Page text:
A project for the advancement of molecular simulations.
Molecular interactions are the fundamental basis upon which life exists. More specifically, interactions between specific atoms (as defined by their subatomic particles) make up the foundational framework of the biophysical properties of life. A vast array of molecules are involved in sustaining life, ranging from smaller molecules (such as H₂O, glucose, individual amino acids, lipids, etc.) to larger and more complex macromolecules (such as proteins, DNA, RNA, etc.). The known atomic composition of these molecules in combination with properties of molecular physics can be used to generate computational simulations reflecting their natural existence. Such simulations can integrate and account for varying physiological environments, mutagenically-induced variation in structural conformation, multi-component interactions, among numerous other variables. These simulations are designed to run alongside real-time physical screens for confirmation of accuracy. The incorporation of machine learning serves as an avenue for identifying drug targets and the development of novel therapeutic candidates at speeds exponentially greater than laborious manual research. Running advanced simulations without diminished accuracy requires remarkable and previously unavailable computational resources, a barrier which can now be overcome through advancements in the field of supercomputing.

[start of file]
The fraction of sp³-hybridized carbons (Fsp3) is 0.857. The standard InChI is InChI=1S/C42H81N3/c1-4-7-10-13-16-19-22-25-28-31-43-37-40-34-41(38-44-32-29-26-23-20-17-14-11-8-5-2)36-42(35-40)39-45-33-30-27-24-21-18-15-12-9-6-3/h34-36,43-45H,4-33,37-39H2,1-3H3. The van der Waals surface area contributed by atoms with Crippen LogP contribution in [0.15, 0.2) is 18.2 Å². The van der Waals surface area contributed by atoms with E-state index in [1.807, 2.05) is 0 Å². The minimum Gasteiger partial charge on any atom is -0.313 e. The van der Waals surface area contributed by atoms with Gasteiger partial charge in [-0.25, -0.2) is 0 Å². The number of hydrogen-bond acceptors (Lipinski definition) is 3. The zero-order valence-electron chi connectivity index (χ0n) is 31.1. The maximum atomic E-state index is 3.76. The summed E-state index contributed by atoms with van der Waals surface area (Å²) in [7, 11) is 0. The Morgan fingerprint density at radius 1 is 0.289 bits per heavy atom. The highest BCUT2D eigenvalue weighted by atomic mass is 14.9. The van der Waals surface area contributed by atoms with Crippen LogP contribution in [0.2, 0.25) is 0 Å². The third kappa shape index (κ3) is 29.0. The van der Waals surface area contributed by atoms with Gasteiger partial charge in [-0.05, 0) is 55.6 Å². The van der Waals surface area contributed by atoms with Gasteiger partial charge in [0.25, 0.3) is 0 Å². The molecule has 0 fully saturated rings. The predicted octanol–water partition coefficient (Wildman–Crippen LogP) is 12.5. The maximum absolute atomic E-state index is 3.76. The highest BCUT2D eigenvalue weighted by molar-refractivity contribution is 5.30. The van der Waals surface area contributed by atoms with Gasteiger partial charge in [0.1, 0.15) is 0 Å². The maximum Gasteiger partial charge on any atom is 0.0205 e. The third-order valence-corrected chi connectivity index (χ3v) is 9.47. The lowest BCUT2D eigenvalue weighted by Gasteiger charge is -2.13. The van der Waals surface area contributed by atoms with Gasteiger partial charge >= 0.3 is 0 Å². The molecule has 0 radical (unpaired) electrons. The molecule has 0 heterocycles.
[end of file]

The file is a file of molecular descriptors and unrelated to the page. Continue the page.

Discovering and designing the next generation of therapeutics for chronic disease.
Human gene therapy has been a topic of controversy for decades, comprising of both successes and failures. Behind this matter is an unmet need for the multitude of genetic disorders lacking absolute treatments. The past decade has witnessed the revolutionary emergence and continued refinement of numerous gene-editing tools. These include CRISPR/Cas, multiple DNA & RNA variants, viral & nano-particle based delivery mechanisms, among others. Translational and therapeutic advances have arisen from progress in both practicality and safety, with multiple clinical trials using these tools currently underway. However, there are still many barriers left to overcome. Gene therapy applications are still in their infancy, and require further research and development. STEM Biomedical strives to continue this research to fulfill the promising potential of gene therapy as a viable treatment for numerous diseases.
Molecular graphics and analyses performed with UCSF Chimera, developed by the Resource for Biocomputing, Visualization, and Informatics at the University of California, San Francisco, with support from NIH P41-GM103311. UCSF Chimera--a visualization system for exploratory research and analysis. Pettersen EF, Goddard TD, Huang CC, Couch GS, Greenblatt DM, Meng EC, Ferrin TE. J Comput Chem. 2004 Oct;25(13):1605-12.